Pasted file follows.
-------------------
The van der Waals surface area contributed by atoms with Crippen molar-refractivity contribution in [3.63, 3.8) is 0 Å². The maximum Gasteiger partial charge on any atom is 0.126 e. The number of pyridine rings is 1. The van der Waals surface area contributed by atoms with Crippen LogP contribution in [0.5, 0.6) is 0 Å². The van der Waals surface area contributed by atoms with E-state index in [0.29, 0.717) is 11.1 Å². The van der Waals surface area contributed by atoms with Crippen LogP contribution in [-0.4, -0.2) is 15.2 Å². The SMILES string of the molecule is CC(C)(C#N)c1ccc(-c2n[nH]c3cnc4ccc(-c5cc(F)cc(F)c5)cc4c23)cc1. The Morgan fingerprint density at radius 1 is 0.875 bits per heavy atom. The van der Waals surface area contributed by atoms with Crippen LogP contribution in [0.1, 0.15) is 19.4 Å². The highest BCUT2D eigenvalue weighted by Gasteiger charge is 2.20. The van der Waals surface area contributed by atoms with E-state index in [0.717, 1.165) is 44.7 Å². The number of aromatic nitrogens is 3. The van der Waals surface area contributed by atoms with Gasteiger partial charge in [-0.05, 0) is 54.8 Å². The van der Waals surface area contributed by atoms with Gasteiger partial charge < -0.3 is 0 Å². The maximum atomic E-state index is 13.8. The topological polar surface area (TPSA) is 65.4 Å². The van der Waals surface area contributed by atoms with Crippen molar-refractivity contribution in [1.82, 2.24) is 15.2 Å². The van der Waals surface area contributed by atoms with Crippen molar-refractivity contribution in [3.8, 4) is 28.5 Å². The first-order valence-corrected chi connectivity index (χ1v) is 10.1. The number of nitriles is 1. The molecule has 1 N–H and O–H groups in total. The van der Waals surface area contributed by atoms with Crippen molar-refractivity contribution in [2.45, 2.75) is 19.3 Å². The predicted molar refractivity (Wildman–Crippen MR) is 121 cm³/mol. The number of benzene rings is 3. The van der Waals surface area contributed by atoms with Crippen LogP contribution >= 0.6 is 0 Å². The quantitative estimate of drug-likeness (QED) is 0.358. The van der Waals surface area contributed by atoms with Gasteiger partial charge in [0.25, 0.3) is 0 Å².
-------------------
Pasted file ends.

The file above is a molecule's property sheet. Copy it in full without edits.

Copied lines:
The van der Waals surface area contributed by atoms with Crippen molar-refractivity contribution in [3.63, 3.8) is 0 Å². The maximum Gasteiger partial charge on any atom is 0.126 e. The number of pyridine rings is 1. The van der Waals surface area contributed by atoms with Crippen LogP contribution in [0.5, 0.6) is 0 Å². The van der Waals surface area contributed by atoms with E-state index in [0.29, 0.717) is 11.1 Å². The van der Waals surface area contributed by atoms with Crippen LogP contribution in [-0.4, -0.2) is 15.2 Å². The SMILES string of the molecule is CC(C)(C#N)c1ccc(-c2n[nH]c3cnc4ccc(-c5cc(F)cc(F)c5)cc4c23)cc1. The Morgan fingerprint density at radius 1 is 0.875 bits per heavy atom. The van der Waals surface area contributed by atoms with Crippen LogP contribution in [0.1, 0.15) is 19.4 Å². The highest BCUT2D eigenvalue weighted by Gasteiger charge is 2.20. The van der Waals surface area contributed by atoms with E-state index in [0.717, 1.165) is 44.7 Å². The number of aromatic nitrogens is 3. The van der Waals surface area contributed by atoms with Gasteiger partial charge in [-0.05, 0) is 54.8 Å². The van der Waals surface area contributed by atoms with Gasteiger partial charge < -0.3 is 0 Å². The maximum atomic E-state index is 13.8. The topological polar surface area (TPSA) is 65.4 Å². The van der Waals surface area contributed by atoms with Crippen molar-refractivity contribution in [1.82, 2.24) is 15.2 Å². The van der Waals surface area contributed by atoms with Crippen molar-refractivity contribution in [3.8, 4) is 28.5 Å². The first-order valence-corrected chi connectivity index (χ1v) is 10.1. The number of nitriles is 1. The molecule has 1 N–H and O–H groups in total. The van der Waals surface area contributed by atoms with Crippen molar-refractivity contribution in [2.45, 2.75) is 19.3 Å². The predicted molar refractivity (Wildman–Crippen MR) is 121 cm³/mol. The number of benzene rings is 3. The van der Waals surface area contributed by atoms with Crippen LogP contribution >= 0.6 is 0 Å². The quantitative estimate of drug-likeness (QED) is 0.358. The van der Waals surface area contributed by atoms with Gasteiger partial charge in [0.25, 0.3) is 0 Å².